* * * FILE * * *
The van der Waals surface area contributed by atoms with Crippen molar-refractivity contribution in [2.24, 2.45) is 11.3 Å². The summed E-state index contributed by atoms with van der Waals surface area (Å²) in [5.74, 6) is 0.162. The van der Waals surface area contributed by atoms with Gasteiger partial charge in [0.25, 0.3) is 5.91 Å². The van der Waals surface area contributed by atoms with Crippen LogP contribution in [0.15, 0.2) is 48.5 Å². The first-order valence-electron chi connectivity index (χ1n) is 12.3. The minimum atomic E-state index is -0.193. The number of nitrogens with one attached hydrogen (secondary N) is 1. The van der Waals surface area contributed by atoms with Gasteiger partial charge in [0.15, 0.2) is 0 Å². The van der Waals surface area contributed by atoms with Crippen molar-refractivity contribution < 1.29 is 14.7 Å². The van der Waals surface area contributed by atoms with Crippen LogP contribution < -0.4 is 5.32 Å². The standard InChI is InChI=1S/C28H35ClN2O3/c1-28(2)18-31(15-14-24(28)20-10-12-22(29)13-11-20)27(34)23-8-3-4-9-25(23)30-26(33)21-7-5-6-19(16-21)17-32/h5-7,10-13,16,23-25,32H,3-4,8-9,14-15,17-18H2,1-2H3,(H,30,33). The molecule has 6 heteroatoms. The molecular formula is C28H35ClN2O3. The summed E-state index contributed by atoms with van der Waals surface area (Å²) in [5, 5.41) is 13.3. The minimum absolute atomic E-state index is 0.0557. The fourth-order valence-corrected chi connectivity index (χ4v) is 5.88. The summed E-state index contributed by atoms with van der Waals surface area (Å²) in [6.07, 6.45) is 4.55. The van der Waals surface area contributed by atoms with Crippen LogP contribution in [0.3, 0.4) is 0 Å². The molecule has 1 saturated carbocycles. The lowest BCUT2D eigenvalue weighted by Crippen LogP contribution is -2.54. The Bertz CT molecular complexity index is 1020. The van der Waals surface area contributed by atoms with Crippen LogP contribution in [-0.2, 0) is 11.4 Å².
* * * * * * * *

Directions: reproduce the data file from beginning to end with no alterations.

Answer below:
The van der Waals surface area contributed by atoms with Crippen molar-refractivity contribution in [2.24, 2.45) is 11.3 Å². The summed E-state index contributed by atoms with van der Waals surface area (Å²) in [5.74, 6) is 0.162. The van der Waals surface area contributed by atoms with Gasteiger partial charge in [0.25, 0.3) is 5.91 Å². The van der Waals surface area contributed by atoms with Crippen LogP contribution in [0.15, 0.2) is 48.5 Å². The first-order valence-electron chi connectivity index (χ1n) is 12.3. The minimum atomic E-state index is -0.193. The number of nitrogens with one attached hydrogen (secondary N) is 1. The van der Waals surface area contributed by atoms with Gasteiger partial charge in [0.15, 0.2) is 0 Å². The van der Waals surface area contributed by atoms with Crippen molar-refractivity contribution < 1.29 is 14.7 Å². The van der Waals surface area contributed by atoms with Crippen LogP contribution < -0.4 is 5.32 Å². The standard InChI is InChI=1S/C28H35ClN2O3/c1-28(2)18-31(15-14-24(28)20-10-12-22(29)13-11-20)27(34)23-8-3-4-9-25(23)30-26(33)21-7-5-6-19(16-21)17-32/h5-7,10-13,16,23-25,32H,3-4,8-9,14-15,17-18H2,1-2H3,(H,30,33). The molecule has 6 heteroatoms. The molecular formula is C28H35ClN2O3. The summed E-state index contributed by atoms with van der Waals surface area (Å²) in [5, 5.41) is 13.3. The minimum absolute atomic E-state index is 0.0557. The fourth-order valence-corrected chi connectivity index (χ4v) is 5.88. The summed E-state index contributed by atoms with van der Waals surface area (Å²) in [6.07, 6.45) is 4.55. The van der Waals surface area contributed by atoms with Crippen LogP contribution in [0.3, 0.4) is 0 Å². The molecule has 1 saturated carbocycles. The lowest BCUT2D eigenvalue weighted by Crippen LogP contribution is -2.54. The Bertz CT molecular complexity index is 1020. The van der Waals surface area contributed by atoms with Crippen LogP contribution in [-0.2, 0) is 11.4 Å².